On my path as a musician, I’ve long struggled with the dichotomy between the actuality of my playing and the aesthetic that I envision— how do these not line up? If I know what I like to hear, why don’t I hear that when I listen back to myself playing? Ira Glass touched on this once in a way that really resonated with me. I’m paraphrasing but Ira said that ultimately, it just takes a lot of repetition, hard work, and willingness to fail until your aesthetic matches your output. This helped, but something was still perplexing to me. Why do some people seem to get there so much easier/quicker than others. Is it that seemingly undefined word, talent? If so, I certainly don’t feel I have much of that. What is that X factor that actually defines the concept of talent?
Starting to teach full-time about a year and a half ago illuminated some of this for me. Once I got over my imposter syndrome in this realm (the worry of sending students in the wrong direction, something I’m not entirely over), and felt I truly had something valuable to contribute to my students, I realized that on some level most of them are dealing with the same mental challenges I’m still dealing with, just with less experience. The funny thing is, my students can’t exactly see that this is a challenge for me. To them, I seem great at my craft. To myself, my playing feels inadequate at best! That got me wondering if my heroes see themselves in the same way, just at this higher level that I can’t perceive. As I’ve heard on multiple occasions from great musicians: “there are levels to this thing.”
I’ve read a bunch of books over the years on how to get past artistic mental roadblocks,* and there’s one common theme that seems to run throughout. Just PLAY. So, what if the main X factor in talent is actually just an individuals ability to cultivate a sense of play when they make art? If so, might a“talented” student just be one who has an easier time getting out of their own way? Possibly a result of their upbringing, or maybe some inherent ability of theirs to avoid getting caught up in there ego or what others think of them— another X factor! For those who don’t have that— who are less “talented”— it’s a vicious cycle. The face a windier road from the start, dealing with more mental hurdles throughout the practice of their craft. These less talented students come into a lesson and mention they could do something at home, but are struggling in front of their teacher. Maybe they are lazy and stretching the truth on their level of practice, but it’s also truly possible their nerves are preventing them from accessing their playful side. I am speaking from experience when I say that the system of music education in Western civilization (I can’t speak for other cultures) by and large does a terrible job of making students feel free to PLAY. The movie Whiplash, while greatly exaggerated, is at least somewhat on theme in terms of music students constantly dealing with superiors who expect more of them and rarely make them feel adequate or loved. For those that do have more mental freedom from these performance traps, the cycle is virtuous. These people are praised for their ability to quickly learn concepts and are boosted in their confidence and energy as result from an early stage.*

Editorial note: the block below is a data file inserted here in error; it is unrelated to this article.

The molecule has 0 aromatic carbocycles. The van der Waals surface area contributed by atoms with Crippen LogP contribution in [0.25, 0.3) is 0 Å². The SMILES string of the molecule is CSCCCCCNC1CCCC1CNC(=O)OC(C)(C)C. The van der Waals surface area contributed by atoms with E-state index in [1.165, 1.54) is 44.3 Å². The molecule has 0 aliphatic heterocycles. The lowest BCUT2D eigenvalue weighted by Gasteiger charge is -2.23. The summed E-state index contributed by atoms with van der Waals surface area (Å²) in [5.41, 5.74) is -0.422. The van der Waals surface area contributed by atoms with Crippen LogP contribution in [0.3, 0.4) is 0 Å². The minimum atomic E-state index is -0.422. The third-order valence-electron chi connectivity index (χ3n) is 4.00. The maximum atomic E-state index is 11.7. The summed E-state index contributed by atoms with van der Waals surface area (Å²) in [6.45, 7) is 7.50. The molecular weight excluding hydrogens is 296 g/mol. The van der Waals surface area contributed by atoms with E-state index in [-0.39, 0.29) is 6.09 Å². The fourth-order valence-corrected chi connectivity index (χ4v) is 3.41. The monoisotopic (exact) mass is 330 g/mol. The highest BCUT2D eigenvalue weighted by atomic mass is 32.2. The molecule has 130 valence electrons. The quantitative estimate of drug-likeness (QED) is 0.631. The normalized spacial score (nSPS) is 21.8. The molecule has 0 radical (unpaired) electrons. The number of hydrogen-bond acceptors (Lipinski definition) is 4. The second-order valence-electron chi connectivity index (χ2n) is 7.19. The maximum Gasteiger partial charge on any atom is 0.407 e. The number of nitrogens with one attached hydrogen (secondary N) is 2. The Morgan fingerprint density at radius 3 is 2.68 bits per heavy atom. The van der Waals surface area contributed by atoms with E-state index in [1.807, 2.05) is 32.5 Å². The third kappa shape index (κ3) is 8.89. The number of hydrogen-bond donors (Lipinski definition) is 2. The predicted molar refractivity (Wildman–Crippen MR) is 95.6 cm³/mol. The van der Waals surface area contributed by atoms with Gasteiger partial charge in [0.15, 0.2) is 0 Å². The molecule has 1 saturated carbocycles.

The current state of networking across many fields, and the importance of social media magnifies all of this. I’ve noticed a significant change in my own headspace when recording myself playing something with the knowledge that others might hear it on the internet, versus truly just PLAYING. I have previously thought this served me, creating a fabricated performance situation in which to practice playing under pressure, but now I am beginning to think it might be getting in my way, much the same way that nerves can hinder musicians in live performance situations.
I don’t mean to diminish the importance of hard work here— art is clearly a discipline, and a very difficult one at that. But I wonder if the importance of cultivating a sense of play is greatly undervalued in our educational systems. Getting back to what made you engage with your art to begin with being the main X factor separating great artists from good. I
In terms of drums, I’ve heard many examples of this from drummers I admire. This is a clip of me practicing a song called “California” by Childish Japes, and their drummer JP Bouvet definitely has a great sense of play. On the Drummer’s Resource podcast (shoutout to Nick, check it out if you haven’t) JP talked about how he doesn’t even really consider himself a drummer, just someone who loves to play the drums. Imagine how much pressure this must take off! He’s truly engaging with the art as a verb, someone who plays the drums, rather than a noun— being worried about being labeled a drummer.
One of my favorite drummers Mark Guiliana talked recently (also on the Drummer’s Resource podcast!), about how much he cherishes his relationship with his instrument. Again paraphrasing, but Mark said he is careful to not put himself in musical situations where he might not feel 100% committed to serving the music— it would take him out of that PLAY space!
Would love to hear your thoughts on any of this in the comments below!
*Some of my favorite books on the subject include:
Free Play by Steven Nachmanovitch
Effortless Mastery by Kenny Werner
The War of Art by Steven Pressfield.
*Malcolm Gladwell details this in Outliers, wherein “older” hockey players in their year had small advantages from the start that snowballed into more and more successes throughout their careers.